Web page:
By Charles M. Young
The prime minister of Japan has said that his government is "not in a position where we can be optimistic" about the Fukushima Daiichi Nuclear Power Plant. Is there any logical conclusion to draw from that statement other than that a large chunk of Japan is going to be uninhabitable?
They've got four nuclear reactors right next to each other in various states of disaster and probably meltdown. Two more are damaged. The workers on site are exhausted, sick and dying. The ocean and air around the plant are highly radioactive. The surrounding farms are producing radioactive vegetables. The drinking water in Tokyo is radioactive. If the Fukushima reactors keep exploding and burning and blowing radiation into the reservoirs, how long before Tokyo becomes Jonestown with a population of 13,000,000?
Michio Kaku, the physicist and author, has suggested on CNN that the best option right now is entombment. There's nothing to salvage, he said, so the Japanese government should get some shielded helicopters and dump sand, boric acid, dolomite and concrete on the reactors and bury them for eternity. This could be done in ten days, he said, if they just got the materials together, which they aren't doing because the government is not facing the implications of its own declared lack of optimism.
I'm not a physicist, but entombment at Chernobyl was vastly more complicated than Kaku was able to discuss in the time limits of American television. The Chernobyl reactor had to be mostly neutralized before being permanently buried, which meant that 800,000 or so "liquidators" had to run into the plant, perform some menial task in the presence of boiling nuclear waste for a minute or two, and then run out. Most of them are now sick, dying or dead from radiation poisoning.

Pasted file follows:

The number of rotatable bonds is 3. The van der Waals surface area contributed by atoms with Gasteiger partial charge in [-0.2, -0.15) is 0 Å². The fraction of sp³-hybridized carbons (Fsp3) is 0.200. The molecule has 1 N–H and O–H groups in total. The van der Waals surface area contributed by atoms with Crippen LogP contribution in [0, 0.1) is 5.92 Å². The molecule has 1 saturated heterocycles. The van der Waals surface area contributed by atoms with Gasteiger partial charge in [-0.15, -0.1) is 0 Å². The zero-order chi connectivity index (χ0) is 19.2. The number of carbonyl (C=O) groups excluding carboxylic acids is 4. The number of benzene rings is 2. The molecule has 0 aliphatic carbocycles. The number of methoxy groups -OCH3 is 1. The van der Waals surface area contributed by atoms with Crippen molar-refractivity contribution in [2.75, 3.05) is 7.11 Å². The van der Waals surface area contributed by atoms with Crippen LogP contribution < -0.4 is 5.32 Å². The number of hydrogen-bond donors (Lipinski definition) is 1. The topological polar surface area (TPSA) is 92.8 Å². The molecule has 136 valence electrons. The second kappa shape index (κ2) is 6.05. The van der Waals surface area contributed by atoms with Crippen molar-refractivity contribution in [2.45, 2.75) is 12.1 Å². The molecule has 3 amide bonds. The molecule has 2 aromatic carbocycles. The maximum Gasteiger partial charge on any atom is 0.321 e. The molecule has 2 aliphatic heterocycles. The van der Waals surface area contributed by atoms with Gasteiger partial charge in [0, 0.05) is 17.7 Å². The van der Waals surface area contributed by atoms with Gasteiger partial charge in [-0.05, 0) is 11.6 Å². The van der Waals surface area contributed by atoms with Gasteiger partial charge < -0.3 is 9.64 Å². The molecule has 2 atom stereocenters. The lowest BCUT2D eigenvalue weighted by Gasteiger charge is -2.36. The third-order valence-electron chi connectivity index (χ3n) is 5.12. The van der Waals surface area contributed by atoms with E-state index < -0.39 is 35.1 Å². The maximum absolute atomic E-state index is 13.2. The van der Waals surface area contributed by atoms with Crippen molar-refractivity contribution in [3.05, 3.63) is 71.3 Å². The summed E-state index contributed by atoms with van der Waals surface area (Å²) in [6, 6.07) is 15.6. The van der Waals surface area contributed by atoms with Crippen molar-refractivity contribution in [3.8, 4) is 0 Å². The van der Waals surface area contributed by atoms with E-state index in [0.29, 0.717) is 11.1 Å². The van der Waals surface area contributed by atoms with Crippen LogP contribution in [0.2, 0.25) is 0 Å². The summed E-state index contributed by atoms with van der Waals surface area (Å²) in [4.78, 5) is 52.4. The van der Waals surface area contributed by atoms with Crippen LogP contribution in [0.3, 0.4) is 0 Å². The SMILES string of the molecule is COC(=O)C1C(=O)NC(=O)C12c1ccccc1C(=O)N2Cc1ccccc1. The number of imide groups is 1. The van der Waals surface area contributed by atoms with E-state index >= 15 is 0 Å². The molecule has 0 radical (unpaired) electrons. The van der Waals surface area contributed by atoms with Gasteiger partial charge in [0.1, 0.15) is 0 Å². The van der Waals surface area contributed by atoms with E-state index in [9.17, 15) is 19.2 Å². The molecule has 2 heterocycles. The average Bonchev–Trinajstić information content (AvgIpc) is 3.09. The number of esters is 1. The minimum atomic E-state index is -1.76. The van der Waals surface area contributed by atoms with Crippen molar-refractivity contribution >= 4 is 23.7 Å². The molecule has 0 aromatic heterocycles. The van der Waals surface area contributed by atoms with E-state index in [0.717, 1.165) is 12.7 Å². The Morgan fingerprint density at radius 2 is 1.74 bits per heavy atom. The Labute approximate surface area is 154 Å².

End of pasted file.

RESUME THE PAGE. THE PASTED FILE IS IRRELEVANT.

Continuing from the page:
Perhaps burying Fukushima will be a simpler process, because of robots or other technological developments. Perhaps burying Fukushima will be a more complicated process, because it has a lot more waste lying around and four out-of-control reactors while Chernobyl had just one. I don't know. Either way, there is a moral problem that needs to be discussed.
Who will be the liquidators?
Whether Japan needs a few hundred volunteers to shovel boric acid on burning plutonium, or whether Japan needs 800,000 draftees, as in the Soviet Union, somebody's got to do it.
Michio Kaku suggested the Japanese military, presumably because they are available and can fly helicopters. One could also argue that soldiers are paid to risk their lives for their country, and Japan has never needed them more.
Lets think about this, I say. The Japanese military is constitutionally forbidden to make war on anyone, so they are probably the nicest military in the world...
For the rest of this article by a CHARLES M. YOUNG in ThisCantBeHappening!, the new independent alternative online newspaper, please go to: www.thiscantbehappening.net/node/534